A donor’s conference for Somalia is underway today in Brussels. The United Nations hopes to raise more than $250 million to improve security in the anarchic nation. This comes on the heels of United Nations Secretary-General, Ban Ki-moon, has said it is too dangerous to send UN peacekeepers to Somalia and that it could exacerbate the armed conflict there. Also attending the donor's conference is Somali President Sheikh Sharif, a former Islamist rebel leader elected in January at U.N.-brokered talks and widely seen as the best hope for restoring stability. While Somali gangs have made headlines seizing ships in the Indian Ocean, U.S. involvement in Somalia goes beyond our recent adventures with Somali pirates on the high seas.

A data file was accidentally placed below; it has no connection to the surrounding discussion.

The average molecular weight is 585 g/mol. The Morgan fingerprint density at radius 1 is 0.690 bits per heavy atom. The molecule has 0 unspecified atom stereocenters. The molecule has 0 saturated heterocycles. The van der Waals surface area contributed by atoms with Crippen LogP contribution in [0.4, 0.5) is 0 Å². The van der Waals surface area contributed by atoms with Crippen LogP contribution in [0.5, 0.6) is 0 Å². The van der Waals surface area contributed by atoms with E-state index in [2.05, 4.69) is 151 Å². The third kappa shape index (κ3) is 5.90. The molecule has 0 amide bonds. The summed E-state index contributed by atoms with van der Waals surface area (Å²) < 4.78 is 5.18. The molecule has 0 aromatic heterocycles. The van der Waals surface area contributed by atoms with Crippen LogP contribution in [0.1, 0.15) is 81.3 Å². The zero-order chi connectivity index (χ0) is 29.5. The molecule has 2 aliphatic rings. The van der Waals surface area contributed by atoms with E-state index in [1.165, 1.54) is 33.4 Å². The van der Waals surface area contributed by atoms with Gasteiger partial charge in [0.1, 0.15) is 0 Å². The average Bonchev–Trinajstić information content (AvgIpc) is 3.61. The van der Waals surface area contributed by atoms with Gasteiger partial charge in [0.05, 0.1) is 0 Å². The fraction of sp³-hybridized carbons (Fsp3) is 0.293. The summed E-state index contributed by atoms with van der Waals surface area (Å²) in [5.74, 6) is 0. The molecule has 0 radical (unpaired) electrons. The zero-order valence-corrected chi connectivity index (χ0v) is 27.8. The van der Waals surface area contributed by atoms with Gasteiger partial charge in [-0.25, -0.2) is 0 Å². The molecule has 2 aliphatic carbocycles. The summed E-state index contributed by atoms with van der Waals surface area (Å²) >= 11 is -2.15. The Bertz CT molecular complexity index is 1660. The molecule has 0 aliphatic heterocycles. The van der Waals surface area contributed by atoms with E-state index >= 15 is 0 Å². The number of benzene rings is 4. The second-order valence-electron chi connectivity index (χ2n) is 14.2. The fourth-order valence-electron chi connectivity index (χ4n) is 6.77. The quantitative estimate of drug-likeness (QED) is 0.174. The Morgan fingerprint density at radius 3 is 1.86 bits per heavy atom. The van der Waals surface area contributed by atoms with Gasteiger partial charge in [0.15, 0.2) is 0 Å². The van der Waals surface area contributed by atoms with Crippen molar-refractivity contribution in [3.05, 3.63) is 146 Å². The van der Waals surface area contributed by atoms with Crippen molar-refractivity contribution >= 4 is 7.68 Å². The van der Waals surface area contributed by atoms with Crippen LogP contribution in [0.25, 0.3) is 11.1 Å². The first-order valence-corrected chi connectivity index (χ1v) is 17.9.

The Takeaway is taking a deeper look at U.S. interests in Somalia with Bronwyn Bruton
, a Somalia expert with the Council on Foreign Relations
and with the BBC’s Mike Wooldrige in Brussels who is reporting on the donors' conference.
"We need to try hard to help the Somalis understand that we're not out to get them, and I'm not sure we're doing a good job of that right now."
—Bronwyn Bruton of the Council on Foreign Relations on U.S. relations with Somalia